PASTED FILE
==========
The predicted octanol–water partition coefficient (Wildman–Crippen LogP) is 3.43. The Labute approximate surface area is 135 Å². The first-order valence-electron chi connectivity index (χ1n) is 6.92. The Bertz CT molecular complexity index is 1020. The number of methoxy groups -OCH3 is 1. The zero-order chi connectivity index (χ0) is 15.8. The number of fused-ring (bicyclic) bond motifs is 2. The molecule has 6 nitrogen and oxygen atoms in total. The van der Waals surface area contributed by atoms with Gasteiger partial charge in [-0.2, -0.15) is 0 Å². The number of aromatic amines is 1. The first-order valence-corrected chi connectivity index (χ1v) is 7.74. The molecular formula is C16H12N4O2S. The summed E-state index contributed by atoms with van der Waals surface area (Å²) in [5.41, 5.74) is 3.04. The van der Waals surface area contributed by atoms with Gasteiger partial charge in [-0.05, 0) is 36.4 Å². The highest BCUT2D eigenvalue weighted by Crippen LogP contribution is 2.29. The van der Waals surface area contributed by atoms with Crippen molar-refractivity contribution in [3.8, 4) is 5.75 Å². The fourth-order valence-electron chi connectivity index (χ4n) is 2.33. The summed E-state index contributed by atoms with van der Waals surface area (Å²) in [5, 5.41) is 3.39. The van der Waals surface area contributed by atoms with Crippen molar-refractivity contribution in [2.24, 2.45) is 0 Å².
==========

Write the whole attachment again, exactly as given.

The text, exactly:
The predicted octanol–water partition coefficient (Wildman–Crippen LogP) is 3.43. The Labute approximate surface area is 135 Å². The first-order valence-electron chi connectivity index (χ1n) is 6.92. The Bertz CT molecular complexity index is 1020. The number of methoxy groups -OCH3 is 1. The zero-order chi connectivity index (χ0) is 15.8. The number of fused-ring (bicyclic) bond motifs is 2. The molecule has 6 nitrogen and oxygen atoms in total. The van der Waals surface area contributed by atoms with Gasteiger partial charge in [-0.2, -0.15) is 0 Å². The number of aromatic amines is 1. The first-order valence-corrected chi connectivity index (χ1v) is 7.74. The molecular formula is C16H12N4O2S. The summed E-state index contributed by atoms with van der Waals surface area (Å²) in [5.41, 5.74) is 3.04. The van der Waals surface area contributed by atoms with Gasteiger partial charge in [-0.05, 0) is 36.4 Å². The highest BCUT2D eigenvalue weighted by Crippen LogP contribution is 2.29. The van der Waals surface area contributed by atoms with Crippen molar-refractivity contribution in [3.8, 4) is 5.75 Å². The fourth-order valence-electron chi connectivity index (χ4n) is 2.33. The summed E-state index contributed by atoms with van der Waals surface area (Å²) in [5, 5.41) is 3.39. The van der Waals surface area contributed by atoms with Crippen molar-refractivity contribution in [2.24, 2.45) is 0 Å².